Vaccinations, particularly pneumococcal and influenza vaccines, are indicated for immunocompromised individuals. Vaccination coverage, on the other hand, remains exceedingly low. The purpose of this study was to look at vaccine uptake, knowledge, attitude, and practice (KAP) about certain vaccinations, and the factors that influence willingness to get vaccinated among these individuals. A cross-sectional survey of patients with rheumatic illnesses was done in a tertiary hospital in China. Questionnaires were used to complete baseline evaluations, which included vaccine uptake and KAP toward certain diseases and immunizations. The research was completed by 235 patients. The average age was 39.69 years old, with 66.4 percent of the population being female. Only 6.4 percent of the individuals had received a vaccination in the previous five years. One patient had received influenza immunization, but none had received a pneumococcal vaccine. 3.8 percent got a doctor’s advice to get vaccinated against influenza, pneumococcal disease, or herpes zoster. The most common reasons for not being vaccinated were that it was “unnecessary” and “troublesome to take vaccinations.” Patients would receive influenza or pneumococcal vaccinations if they had heard of them, were aware of the infection, and believed in the vaccine’s safety and dependability.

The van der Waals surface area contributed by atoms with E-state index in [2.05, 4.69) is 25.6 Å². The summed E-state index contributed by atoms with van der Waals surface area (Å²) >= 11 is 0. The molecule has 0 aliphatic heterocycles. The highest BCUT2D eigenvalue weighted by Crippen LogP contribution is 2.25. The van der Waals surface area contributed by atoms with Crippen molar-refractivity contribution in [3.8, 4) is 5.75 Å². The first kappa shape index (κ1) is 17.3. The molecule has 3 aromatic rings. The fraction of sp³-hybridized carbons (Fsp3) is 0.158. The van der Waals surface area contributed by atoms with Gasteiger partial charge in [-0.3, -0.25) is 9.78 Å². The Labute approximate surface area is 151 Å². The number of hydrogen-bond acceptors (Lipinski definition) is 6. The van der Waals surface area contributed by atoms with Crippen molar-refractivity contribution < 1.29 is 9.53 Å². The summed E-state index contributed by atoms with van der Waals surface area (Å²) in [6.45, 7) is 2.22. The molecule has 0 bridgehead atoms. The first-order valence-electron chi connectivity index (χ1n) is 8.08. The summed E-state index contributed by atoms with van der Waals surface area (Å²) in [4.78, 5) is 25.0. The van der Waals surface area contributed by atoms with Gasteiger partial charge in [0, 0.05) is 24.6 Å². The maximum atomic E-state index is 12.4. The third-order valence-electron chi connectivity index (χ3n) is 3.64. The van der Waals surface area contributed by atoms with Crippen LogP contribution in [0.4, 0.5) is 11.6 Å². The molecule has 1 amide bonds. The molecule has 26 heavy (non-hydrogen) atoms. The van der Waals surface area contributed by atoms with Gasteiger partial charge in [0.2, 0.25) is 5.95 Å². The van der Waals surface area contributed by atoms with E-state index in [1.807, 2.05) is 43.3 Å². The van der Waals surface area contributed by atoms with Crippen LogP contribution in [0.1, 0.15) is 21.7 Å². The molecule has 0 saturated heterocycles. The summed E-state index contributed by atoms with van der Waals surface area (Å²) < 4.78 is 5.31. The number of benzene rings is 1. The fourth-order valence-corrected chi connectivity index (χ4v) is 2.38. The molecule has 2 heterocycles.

In China, vaccine coverage among persons with rheumatic illnesses was poor. Methods for increasing KAP toward diseases and vaccines should be implemented.